IU Police did eventually run Messel's DNA directly against the DNA found underneath the victim's fingernails, but not until 2016.

The day after Messel was convicted of killing Hannah Wilson, the attempted rape victim called IU Police to say Messel could be her attacker, too.

Court records show the lab compared that DNA from when she scratcher her attacker against a new sample of Messel's DNA. The judge in the murder trial had ordered the collection of a new DNA sample for Messel during his sentencing.

The comparison done by the lab came back a match of one-in-1.17 million.

IU Police Confirms Messel Was Not On Radar As Suspect in 2012 Case

Captain Craig Munroe, a spokesman for University Police, told 13 Investigates the agency had no suspect in the attempted rape case back in 2012 and therefore no one to compare the DNA sample found underneath the victim's fingernails.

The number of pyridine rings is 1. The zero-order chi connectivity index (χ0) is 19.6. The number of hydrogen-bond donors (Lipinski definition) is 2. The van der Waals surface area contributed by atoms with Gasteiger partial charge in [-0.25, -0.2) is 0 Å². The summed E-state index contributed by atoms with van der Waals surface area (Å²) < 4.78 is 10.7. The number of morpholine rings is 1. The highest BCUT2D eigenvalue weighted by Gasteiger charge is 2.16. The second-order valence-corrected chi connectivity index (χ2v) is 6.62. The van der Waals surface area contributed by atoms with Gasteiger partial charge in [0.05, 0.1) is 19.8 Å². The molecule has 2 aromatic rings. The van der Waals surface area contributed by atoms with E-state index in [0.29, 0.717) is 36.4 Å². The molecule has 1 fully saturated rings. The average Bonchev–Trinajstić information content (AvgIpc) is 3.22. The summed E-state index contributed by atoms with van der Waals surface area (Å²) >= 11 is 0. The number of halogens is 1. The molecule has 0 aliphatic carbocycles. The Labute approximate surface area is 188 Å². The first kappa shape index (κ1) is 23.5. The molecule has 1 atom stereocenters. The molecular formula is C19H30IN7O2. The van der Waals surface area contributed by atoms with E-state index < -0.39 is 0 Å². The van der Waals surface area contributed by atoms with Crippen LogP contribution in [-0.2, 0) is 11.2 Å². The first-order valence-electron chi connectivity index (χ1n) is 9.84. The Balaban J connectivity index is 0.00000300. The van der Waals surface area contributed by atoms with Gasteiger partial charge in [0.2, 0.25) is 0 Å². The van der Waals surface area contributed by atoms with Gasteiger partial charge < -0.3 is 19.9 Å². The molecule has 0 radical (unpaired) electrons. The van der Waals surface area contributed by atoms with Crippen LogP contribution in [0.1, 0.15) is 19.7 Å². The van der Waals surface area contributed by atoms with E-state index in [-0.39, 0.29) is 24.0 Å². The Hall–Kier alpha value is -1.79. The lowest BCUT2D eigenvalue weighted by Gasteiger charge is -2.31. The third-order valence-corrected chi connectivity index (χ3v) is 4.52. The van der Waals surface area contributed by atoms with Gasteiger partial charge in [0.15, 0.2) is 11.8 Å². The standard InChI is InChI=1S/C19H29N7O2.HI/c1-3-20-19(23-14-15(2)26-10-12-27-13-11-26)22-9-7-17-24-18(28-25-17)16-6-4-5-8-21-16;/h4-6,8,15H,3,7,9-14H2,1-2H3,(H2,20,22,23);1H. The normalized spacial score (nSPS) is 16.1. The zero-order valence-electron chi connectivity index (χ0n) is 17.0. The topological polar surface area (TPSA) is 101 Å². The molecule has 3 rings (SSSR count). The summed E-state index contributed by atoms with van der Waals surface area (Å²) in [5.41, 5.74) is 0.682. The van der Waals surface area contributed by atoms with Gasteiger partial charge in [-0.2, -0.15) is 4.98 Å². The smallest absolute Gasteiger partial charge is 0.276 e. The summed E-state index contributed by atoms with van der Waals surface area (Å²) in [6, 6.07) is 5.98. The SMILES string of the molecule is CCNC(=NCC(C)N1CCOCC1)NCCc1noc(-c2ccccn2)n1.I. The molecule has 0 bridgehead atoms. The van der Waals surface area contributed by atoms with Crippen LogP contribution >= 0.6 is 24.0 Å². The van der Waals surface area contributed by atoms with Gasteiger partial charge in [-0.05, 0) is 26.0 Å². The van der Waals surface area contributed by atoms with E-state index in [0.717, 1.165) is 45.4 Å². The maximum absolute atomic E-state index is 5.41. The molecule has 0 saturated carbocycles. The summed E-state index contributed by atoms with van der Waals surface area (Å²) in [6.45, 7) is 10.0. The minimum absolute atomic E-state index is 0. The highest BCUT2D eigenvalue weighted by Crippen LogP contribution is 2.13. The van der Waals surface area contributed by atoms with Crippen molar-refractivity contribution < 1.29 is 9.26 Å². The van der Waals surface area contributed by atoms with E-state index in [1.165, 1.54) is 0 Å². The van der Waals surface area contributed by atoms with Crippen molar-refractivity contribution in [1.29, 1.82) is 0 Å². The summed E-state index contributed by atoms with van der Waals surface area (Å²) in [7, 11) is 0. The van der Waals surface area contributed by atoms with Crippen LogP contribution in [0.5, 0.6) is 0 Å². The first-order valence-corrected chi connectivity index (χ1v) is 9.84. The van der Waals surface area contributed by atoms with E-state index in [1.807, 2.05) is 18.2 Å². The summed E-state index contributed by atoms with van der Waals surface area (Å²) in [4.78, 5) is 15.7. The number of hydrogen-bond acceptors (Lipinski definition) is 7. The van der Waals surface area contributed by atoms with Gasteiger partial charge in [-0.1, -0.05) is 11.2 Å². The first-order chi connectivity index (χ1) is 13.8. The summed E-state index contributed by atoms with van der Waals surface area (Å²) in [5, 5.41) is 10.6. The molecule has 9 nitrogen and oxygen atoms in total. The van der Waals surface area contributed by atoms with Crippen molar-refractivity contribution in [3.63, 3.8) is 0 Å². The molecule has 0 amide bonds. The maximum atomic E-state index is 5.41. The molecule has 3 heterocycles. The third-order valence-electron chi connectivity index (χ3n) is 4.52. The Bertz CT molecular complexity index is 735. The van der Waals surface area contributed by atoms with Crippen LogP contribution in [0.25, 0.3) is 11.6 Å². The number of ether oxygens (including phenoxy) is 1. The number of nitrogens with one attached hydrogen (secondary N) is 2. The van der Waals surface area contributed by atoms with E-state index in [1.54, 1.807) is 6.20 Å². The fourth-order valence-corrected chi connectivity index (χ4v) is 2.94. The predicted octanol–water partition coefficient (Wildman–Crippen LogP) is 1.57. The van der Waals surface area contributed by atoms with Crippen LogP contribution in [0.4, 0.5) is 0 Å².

Munroe said University Police routinely works very closely with Bloomington Police, by sharing information. And while Bloomington was not involved in the attempted rape investigation, he believes BPD would have known about the attempted rape case.

Bloomington Police declined to speak about Messel's DNA and timeline because of the pending charges against Messel. Currently, Messel's attorneys are seeking to move his case out of Monroe County, citing "public hostility" against Messel.

Accuracy of DNA Matches

Wagner, the state DNA analyst, is expected to testify about the DNA in Messel's upcoming trial. She said DNA match statistics generally have a range of accuracy that swings ten times less or more.

That means for example, in Messel's case, the match of one-in- 1.17 million, could mean a range between 100,000 and 10 million.

"We try our best to get the best sample," said Wagner.

"DNA can't solve every crime. It's just a tool in the tool box, and we love to be helpful when we can," added Crouch.